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DNA Synthesizer

Extremely complex DNA molecules are composed of different chemical compounds called nucleotides. They are:

  • Guanine,
  • Adenine,
  • Thymine, and
  • Cytosine.

These component molecules fit together. Adenine links with Thymine, and Cytosine links with Guanine. A strand of DNA, made up with a given number of nucleotides, follows a certain pattern. All DNA strands, however, link with their exact opposites, forming one DNA molecule, the famed double helix. On occasion, however, DNA molecules may deform. This phenomenon may lead to a mismatch in the pairing of DNA links. For example; if Guanine linked with Adenine, the strand of deoxyribonucleic acid would be defective. This mutation is called Single Nucleotide Polymorphism (SNP).

Image of DNA Synthesizers

DNA synthesizer is the machine used to custom-build DNA molecules to contain a particular sequence of nucleotides. It can creates specific DNA molecules for use in the treatment of a variety of diseases by replacing a faulty or damaged section of DNA with a repaired section.

DNA synthesizer uses methods developed by scientists conducting the Human Genome Project. The Human Genome Project provided a map of the entire human genome, enabling scientists to decipher specific sequences of nucleotides that are responsible for certain types of protein synthesis in the body. DNA synthesis is the process of copying a strand of DNA in a biological cell before the cell replicates or divides. Since the base pairs in DNA always contain the same two complementary nucleotides - adenine always bonds with thymine, and cytosine always bonds with guanine - DNA synthesizers can built DNA molecules using one strand of DNA as a blueprint and then use DNA protein synthesis to repair any discrepancies in the strand.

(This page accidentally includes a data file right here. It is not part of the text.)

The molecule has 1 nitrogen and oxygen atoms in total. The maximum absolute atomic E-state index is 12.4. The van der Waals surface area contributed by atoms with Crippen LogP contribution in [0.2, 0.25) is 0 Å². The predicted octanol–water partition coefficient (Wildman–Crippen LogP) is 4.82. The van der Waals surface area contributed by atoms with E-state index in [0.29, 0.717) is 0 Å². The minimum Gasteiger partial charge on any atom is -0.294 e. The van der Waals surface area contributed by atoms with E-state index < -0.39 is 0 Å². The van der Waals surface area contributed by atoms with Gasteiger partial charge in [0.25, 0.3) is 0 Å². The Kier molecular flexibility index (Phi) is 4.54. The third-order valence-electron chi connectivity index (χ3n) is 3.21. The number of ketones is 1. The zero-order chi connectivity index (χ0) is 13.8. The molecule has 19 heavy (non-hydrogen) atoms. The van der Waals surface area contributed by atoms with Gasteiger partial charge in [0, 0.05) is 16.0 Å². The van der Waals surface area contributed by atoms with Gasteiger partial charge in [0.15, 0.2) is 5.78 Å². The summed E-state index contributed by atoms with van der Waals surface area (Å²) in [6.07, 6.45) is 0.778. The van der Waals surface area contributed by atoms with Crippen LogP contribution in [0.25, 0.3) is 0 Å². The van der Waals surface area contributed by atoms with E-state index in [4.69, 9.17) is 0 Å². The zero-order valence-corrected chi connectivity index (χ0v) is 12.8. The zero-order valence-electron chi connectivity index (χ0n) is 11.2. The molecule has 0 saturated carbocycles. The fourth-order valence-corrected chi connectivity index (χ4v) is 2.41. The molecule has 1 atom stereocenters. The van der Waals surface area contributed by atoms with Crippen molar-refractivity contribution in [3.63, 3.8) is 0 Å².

A DNA sequencer is the DNA synthesizer that is used to analyze the sequence of nucleotides in a DNA sample. It is often used to analyze DNA evidence from a crime scene to provide a definitive DNA fingerprint of a potential suspect. DNA sequencing is accomplished most often by the dideoxy, or chain termination method. In this method, normal DNA protein synthesis is interrupted periodically by the introduction of a compound called deoxynucleotide triphosphate, which is substituted as the DNA chain is elongated by the addition of the normal nucleotides. These dideoxy compounds fluoresce under examination by a laser beam, functioning like tags to mark out specific sections of the DNA molecule. Each section or DNA sequence can then be separated and analyzed.

DNA synthesizers may be programmable to handle batch analysis and are typically differentiated by cycle times and sample capacity and purity. They may also be PC compatible, allowing operators to monitor processes through a web browser.